Taste of London Festival. For 4 days in mid-June, the city’s top chefs and the region’s finest farmers convene in Regent’s Park for a belly-stuffing. [tel] 087/1230-5581.
Pride London. A signature event on the world’s LGBT calendar, in a good year London Pride can pull some 825,000 revelers, many of them heterosexual, with a buoyant roster of concerts and performances by famous names plus a parade (the U.K.’s largest) in the center of the city. The gay pride week, co-sponsored by the Mayor’s office also makes for an excellent excuse for some blowout dance parties. Late June or early July. www.londoncommunitypride.org.
Wimbledon Championships. Why watch on television yet again? Check p. ### for how to be one of the 500,000 to witness it in person. Late June to early July. www.wimbledon.org. [tel] 020/8971-2473.
Hard Rock Calling. Tickets are steep (around £70), but the lineup for this 2-day concert at the former Olympic Park is A-list; names have included Eric Clapton, The Police, Bon Jovi, and Bruce Springsteen. www.hardrockcalling.co.uk.
Greenwich and Docklands International Festival. An ambitious program of free theatrical and musical pieces, many of them developed by artists expressly for the spaces they’re performed in. It’s held in late June. www.festival.org. [tel] 020/8305-1818.
City of London Festival. Traditional and high-minded classical music concerts are held toward the end of the month in some of The City’s oldest buildings. www.colf.org. [tel] 0845/120-7502.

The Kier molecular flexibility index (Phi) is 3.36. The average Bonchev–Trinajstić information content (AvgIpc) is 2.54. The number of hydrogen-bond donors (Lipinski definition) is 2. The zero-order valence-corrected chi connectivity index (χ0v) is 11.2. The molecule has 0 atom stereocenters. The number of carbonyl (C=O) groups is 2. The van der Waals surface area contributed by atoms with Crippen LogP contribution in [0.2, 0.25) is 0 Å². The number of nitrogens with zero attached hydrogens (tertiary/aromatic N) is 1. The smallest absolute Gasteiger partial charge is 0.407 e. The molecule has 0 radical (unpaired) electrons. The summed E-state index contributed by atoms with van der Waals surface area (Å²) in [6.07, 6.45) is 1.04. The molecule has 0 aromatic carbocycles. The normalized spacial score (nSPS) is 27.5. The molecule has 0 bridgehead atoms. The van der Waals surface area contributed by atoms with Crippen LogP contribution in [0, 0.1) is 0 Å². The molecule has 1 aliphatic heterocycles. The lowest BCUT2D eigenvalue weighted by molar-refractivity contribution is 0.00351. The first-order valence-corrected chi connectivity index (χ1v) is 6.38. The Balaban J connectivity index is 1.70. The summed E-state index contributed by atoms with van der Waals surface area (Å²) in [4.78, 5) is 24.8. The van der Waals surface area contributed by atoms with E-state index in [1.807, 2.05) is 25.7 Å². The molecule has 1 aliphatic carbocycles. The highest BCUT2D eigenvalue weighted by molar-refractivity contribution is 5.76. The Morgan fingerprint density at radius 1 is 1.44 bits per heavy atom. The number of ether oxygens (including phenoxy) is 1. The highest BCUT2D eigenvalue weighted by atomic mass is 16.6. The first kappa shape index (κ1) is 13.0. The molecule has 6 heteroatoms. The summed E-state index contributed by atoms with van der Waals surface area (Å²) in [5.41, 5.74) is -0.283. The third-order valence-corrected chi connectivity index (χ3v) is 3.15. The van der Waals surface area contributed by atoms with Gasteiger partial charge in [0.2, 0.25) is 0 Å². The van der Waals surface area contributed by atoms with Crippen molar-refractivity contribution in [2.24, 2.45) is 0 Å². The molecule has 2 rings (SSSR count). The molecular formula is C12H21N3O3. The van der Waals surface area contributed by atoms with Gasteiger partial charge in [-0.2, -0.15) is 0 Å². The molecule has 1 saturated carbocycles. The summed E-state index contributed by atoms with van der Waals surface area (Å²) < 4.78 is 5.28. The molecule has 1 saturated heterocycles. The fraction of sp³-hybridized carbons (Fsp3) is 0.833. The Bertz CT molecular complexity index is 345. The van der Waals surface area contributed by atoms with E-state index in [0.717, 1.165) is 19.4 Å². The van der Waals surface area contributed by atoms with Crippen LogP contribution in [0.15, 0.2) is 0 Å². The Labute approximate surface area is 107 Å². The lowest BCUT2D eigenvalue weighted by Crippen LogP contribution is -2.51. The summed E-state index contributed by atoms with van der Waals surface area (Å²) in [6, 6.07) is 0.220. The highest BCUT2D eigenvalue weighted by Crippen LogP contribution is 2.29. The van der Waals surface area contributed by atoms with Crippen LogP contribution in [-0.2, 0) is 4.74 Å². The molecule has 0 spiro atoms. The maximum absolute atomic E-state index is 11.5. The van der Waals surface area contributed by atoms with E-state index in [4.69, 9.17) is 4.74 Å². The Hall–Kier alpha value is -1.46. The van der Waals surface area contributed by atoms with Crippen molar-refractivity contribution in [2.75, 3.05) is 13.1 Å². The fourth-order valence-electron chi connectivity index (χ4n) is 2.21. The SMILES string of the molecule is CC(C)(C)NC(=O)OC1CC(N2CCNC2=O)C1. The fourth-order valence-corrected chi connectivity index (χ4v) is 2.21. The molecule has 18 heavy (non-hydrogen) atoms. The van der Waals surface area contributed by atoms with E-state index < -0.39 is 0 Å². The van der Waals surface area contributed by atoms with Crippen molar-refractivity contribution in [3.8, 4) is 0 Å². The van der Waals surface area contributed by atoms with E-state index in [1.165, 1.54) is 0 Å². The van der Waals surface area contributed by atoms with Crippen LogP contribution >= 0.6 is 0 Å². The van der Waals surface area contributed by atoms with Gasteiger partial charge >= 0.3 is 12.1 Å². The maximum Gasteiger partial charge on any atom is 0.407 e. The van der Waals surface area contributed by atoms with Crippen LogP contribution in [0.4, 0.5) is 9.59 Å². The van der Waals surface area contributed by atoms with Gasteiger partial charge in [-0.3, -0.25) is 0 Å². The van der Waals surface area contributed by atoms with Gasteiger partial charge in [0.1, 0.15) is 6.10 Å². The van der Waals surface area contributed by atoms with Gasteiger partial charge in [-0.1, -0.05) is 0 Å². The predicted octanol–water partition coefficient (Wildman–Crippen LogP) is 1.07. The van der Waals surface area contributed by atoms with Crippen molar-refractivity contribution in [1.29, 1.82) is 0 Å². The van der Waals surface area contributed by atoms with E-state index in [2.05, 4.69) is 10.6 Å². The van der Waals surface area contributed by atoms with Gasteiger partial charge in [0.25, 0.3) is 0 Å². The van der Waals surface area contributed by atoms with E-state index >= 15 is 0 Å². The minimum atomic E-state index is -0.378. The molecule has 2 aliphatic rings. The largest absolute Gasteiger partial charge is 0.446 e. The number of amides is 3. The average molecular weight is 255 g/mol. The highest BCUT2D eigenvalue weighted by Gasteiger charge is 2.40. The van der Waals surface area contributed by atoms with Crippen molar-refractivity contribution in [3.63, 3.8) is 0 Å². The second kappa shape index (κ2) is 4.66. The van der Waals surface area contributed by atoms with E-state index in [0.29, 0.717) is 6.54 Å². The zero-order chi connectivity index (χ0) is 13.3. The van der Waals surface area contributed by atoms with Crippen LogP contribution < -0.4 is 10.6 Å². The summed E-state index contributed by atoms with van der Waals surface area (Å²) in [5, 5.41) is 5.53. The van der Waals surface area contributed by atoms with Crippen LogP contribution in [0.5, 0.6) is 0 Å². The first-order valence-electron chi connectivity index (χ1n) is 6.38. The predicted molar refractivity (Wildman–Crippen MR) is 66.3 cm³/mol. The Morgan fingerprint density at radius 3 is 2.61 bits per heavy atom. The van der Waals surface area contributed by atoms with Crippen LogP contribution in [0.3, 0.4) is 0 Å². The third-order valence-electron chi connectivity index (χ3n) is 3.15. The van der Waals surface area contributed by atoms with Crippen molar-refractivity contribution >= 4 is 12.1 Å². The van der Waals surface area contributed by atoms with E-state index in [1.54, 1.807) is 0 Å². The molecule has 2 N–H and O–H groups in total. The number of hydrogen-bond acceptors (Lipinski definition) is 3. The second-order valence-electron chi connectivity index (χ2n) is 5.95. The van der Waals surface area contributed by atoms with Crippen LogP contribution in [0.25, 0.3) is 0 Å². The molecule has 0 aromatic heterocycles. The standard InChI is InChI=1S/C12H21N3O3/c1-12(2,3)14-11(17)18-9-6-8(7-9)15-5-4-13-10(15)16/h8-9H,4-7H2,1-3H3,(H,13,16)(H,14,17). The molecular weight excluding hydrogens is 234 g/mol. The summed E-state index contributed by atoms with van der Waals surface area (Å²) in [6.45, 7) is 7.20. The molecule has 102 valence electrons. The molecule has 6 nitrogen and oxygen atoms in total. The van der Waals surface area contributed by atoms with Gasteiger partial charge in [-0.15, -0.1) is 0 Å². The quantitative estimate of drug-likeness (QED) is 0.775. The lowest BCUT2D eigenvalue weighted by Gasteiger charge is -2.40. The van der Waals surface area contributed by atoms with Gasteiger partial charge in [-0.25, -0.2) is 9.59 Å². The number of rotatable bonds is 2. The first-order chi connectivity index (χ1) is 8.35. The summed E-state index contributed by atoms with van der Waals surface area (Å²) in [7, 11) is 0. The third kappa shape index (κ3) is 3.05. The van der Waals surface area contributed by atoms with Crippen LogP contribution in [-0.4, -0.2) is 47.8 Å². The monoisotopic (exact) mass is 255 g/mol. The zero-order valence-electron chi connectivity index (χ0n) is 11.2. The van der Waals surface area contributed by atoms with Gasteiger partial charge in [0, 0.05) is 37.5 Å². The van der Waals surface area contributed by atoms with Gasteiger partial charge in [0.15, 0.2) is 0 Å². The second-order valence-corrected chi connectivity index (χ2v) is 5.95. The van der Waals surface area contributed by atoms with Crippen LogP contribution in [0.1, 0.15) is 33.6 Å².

Meltdown. A compendium of hip prestige arts held at the end of June at the Southbank Centre, curated each year by a notable such as Patti Smith, David Bowie, and Yoko Ono. www.southbankcentre.co.uk/meltdown. [tel] 020/7960-4200.
BBC Promenade Concerts. The biggest classical music festival of the year, held primarily at the Royal Albert Hall, “the Proms” consists of orchestral concerts for every taste. Seats start at £6. www.bbc.co.uk/proms. [tel] 020/7589-8212.
Lovebox. The weekend-long music marathon held in Queen Victoria Park in northeast London mixes newcomers with giants of sound, including (in 2013) Azealia Banks, Disclosure, M.I.A., and Goldfrapp. The crowd is young and fun, starting with nitrous-huffing kids on Friday and morphing into a de facto gay pride day by Sunday. www.mamacolive.com/lovebox.